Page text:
Others here have given excellent advice on bolt action vs lever vs semi and choice of caliber and glass, so I'll defer as there is little I could add that differs.

I will say this... as a kid I learned to shoot my Dad's 1903 Springfield which I liken to a 12 ga in terms of felt recoil. Recoil is not a problem per se, when one has developed good habits. For the amount of moola you would have put down on an AR in .308 w/ optics, you could conceivably buy a .22, a 12 or 20 ga and a used or new .30-06 plus some good glass for the .22 and 06 and with that trio you'd be set for pretty much anything that walks or flies and tastes good.

I hope you learn to love hunting as much as I and others do. Even if you get skunked (and you will), it's not about the kill, more about the love of nature and being outdoors. It's certainly a different pace than city living with its fast paced movement. Some critters, like deer, tend to move slowly until they need to boogie and boy howdy can they scamper. You can pass on shots and should at times. (the old confidence in yourself and your rifle thing)

Hunting for your rifle... enjoy the stalk, learn more about your quarry. You're already asking the right questions and being steered in the right direction by good people who know. Go slow at first until you find the one. There's a lot of choices available, each has their own quirks, fans and foibles. What is right and tastes good for me isn't always what you want or need or suits your tastes.

But the it for firearm or critter, that IS the thing. Good companionship always makes it better.

and be safe...
A free people ought not only to be armed and disciplined, but they should have sufficient arms and ammunition to maintain a status of independence from any who might attempt to abuse them, which would include their own government." - George Washington, January 8, 1790, First State of the Union Address
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Old December 6, 2012, 10:17 AM   #37
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I would buy used if you dont plan on hunting alot. All my guns were pre-owned and they work very well. Get yourself a cheap 30-06, or even a good cheap Mossberg 500. Not sure if buckshot is legal in your state or if you can use shotgun on private. But a decent shotgun with a 4x scope and a box of slugs or buckshot should do you well.
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Old December 6, 2012, 10:45 AM   #38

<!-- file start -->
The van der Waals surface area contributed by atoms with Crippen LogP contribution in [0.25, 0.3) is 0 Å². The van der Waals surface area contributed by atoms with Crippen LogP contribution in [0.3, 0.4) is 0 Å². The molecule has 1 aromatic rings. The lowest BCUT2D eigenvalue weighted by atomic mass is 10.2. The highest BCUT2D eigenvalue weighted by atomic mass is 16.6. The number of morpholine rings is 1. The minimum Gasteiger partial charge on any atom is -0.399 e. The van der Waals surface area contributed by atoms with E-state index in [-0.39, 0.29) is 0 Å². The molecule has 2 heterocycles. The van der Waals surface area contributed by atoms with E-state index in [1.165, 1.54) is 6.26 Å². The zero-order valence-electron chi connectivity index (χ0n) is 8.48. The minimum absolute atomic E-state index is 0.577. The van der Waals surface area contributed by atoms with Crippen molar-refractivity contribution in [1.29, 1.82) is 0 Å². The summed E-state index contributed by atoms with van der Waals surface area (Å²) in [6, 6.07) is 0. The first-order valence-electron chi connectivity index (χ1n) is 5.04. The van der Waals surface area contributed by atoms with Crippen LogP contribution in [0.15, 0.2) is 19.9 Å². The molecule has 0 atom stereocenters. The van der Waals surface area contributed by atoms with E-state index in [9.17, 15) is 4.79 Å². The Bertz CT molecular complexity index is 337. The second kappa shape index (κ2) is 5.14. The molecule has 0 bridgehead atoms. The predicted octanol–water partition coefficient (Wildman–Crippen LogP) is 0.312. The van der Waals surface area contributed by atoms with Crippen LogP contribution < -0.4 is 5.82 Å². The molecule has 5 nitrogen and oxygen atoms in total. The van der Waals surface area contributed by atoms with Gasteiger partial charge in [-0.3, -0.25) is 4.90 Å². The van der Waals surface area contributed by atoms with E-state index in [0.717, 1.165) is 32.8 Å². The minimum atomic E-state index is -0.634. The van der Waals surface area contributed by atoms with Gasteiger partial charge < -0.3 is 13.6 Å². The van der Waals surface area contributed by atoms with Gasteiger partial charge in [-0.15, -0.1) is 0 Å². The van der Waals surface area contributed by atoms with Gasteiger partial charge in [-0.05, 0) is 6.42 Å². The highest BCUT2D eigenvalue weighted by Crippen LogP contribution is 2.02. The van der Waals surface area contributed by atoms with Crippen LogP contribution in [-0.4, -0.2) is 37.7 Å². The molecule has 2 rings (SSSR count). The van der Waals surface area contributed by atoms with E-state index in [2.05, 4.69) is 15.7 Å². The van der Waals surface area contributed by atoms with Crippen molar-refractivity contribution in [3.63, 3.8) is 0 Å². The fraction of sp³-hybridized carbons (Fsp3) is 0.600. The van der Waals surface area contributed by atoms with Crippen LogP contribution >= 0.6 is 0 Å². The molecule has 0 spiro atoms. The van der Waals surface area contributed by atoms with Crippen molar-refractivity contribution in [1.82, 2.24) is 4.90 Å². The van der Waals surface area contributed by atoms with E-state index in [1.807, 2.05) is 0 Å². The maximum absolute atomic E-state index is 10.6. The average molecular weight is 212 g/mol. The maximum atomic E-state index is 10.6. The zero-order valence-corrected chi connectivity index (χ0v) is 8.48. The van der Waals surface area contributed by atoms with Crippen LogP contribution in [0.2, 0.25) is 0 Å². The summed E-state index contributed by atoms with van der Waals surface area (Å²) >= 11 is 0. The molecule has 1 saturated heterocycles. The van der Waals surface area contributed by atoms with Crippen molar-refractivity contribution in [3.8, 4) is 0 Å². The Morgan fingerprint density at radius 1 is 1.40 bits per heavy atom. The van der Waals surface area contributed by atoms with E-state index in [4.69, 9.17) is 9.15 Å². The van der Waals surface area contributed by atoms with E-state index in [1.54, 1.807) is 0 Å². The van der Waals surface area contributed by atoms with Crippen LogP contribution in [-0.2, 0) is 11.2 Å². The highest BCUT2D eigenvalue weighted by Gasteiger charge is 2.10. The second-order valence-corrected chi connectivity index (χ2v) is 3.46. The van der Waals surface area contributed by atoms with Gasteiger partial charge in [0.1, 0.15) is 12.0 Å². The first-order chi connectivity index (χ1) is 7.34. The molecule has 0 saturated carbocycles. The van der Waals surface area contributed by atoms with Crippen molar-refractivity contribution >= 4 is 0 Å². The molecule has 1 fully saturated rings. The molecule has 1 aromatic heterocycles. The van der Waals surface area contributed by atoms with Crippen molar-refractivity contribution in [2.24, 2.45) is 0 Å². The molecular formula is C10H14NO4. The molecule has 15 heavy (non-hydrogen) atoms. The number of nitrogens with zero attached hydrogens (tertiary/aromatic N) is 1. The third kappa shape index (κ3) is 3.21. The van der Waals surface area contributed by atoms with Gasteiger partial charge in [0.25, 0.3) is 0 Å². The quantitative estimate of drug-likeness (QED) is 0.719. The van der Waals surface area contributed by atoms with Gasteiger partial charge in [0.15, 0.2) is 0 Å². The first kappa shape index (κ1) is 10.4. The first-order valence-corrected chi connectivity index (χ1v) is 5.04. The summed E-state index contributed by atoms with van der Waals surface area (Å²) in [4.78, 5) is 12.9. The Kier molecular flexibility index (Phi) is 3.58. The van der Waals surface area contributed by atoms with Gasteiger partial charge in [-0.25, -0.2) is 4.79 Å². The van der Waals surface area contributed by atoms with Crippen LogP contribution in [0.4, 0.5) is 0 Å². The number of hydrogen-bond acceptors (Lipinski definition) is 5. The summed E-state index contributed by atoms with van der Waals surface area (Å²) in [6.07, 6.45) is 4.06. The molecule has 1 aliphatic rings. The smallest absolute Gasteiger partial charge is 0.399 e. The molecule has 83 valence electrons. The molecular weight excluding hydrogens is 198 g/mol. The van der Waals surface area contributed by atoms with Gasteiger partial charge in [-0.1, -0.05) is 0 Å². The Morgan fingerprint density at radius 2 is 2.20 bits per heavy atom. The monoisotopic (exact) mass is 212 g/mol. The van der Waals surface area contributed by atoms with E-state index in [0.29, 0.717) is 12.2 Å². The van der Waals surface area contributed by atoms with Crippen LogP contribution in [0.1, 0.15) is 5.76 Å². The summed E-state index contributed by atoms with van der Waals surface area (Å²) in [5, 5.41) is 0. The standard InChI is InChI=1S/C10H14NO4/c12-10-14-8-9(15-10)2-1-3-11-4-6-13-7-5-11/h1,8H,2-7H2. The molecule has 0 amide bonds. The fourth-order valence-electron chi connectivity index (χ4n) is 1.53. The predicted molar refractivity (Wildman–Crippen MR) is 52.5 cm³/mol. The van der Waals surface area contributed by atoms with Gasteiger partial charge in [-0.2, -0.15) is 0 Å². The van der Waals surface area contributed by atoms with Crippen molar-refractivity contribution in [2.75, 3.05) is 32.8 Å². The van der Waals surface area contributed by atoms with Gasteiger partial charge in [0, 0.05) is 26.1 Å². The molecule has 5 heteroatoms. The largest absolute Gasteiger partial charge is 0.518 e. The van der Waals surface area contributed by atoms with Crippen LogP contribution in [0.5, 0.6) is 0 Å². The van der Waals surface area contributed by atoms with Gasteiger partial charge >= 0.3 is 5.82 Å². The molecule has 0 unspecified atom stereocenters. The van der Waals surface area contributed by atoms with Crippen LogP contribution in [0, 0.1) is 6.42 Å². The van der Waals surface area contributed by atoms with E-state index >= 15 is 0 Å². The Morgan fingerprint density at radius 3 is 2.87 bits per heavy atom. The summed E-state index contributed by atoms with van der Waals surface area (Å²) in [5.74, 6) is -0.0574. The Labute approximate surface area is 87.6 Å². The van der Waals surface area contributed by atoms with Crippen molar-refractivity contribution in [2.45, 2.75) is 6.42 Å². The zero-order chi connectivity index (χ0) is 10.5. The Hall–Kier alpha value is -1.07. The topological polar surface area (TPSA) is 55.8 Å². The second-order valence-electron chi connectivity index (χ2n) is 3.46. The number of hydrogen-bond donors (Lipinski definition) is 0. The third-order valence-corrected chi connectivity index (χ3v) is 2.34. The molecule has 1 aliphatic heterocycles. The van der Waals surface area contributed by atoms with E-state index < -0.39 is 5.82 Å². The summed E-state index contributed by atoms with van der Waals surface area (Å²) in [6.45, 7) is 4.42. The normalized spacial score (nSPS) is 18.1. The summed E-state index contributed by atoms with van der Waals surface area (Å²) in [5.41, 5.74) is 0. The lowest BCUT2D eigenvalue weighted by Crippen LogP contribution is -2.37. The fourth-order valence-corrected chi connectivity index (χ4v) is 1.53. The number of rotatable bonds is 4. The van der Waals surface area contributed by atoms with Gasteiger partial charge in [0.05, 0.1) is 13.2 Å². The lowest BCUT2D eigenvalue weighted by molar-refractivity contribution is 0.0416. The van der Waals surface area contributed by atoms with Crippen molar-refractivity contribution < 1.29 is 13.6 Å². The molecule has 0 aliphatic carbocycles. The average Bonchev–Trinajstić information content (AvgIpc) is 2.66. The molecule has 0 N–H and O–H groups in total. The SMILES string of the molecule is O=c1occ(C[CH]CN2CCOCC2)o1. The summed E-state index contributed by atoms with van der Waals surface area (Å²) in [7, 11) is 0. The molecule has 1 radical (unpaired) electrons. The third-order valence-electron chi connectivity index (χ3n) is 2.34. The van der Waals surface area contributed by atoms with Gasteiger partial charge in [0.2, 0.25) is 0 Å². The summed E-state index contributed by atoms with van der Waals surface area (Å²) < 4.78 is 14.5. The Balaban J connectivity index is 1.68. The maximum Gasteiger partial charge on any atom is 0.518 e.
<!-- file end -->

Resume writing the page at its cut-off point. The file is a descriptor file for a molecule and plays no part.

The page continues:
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I hunted in northern Michigan with a pump action Remington rifle in 35 caliber that worked well for me. My hunting buddies all had 30-30 carbines. Longest shot for me was approx 75 yards in heavy timber and swampy country.

Plan to bring plenty of warm clothing and a compass. It's easy to get turned around in unfamilar country.

Fire up the grill! Deer hunting IS NOT catch and release.
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Old December 6, 2012, 07:52 PM   #39
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Well, this last page has changed the conversation quite a bit, but I still want to ask something based on this quote. . .BTW, I could have quoted 4 - 5 posts of similar material. . .
I agree with everyone here so far get a Winchester model 70 chambered in .270 Win(warning this recoils quite a bit for someone not used to hunting weight bolt actions)
I started hunting at age 12 with a Winchester made 1917 Enfield which had been "sporterized" by my dad, grandfather and a local gunsmith. It has a 4x Weaver of 50's - 60's vintage on it. I killed a lot of deer with that rifle and an Elk too.


If I were hunting deer or smaller game only at 0 - 300 yards, I would have something smaller lighter and with minimal recoil. 20 years ago, the 243 Win had a bad rep for killing deer, but I would gues this was with the ol' $5 - $8 /box bullets of the day. Nowadays, with a newfangled super bullet properly matched to the 243 Win's velocity, I think it would be a super rifle.

260 fit's that role well also.

Also, if I wasn't likely to get a 15 yard shot, but I might go as far as 300 at the outside, a standard 6x is a super optic. Sure, you won't be able to tell cool stories about pulling up on a 25 yd deer at 12x or missing a chance at a 100 yd deer moving from 3x to 9x, but who cares. . .It is about putting meat on the table and getting a rack hanging out of the back of the truck.

Last, there was a post about being a good sportsman and being ethical. Yes, this is important. I probably wouldn't cry if one got away from me, but I'm the type who knows how far I can shoot and puts the bullet on the mark or darn close. Killed this year's deer with a slug through the heart. I also had a bad day at about 15 where I got on a good doe antelope and shot her. She must of stepped or I just screwed up. She was about 100 yards away. I chased her down to the last shot of ammo I had. . .I finally got a "good" 300 shot with her stopped and put a kill shot in her. It does feel bad, but hunting is about knowing your limits, working within them and getting the job done when things go wrong.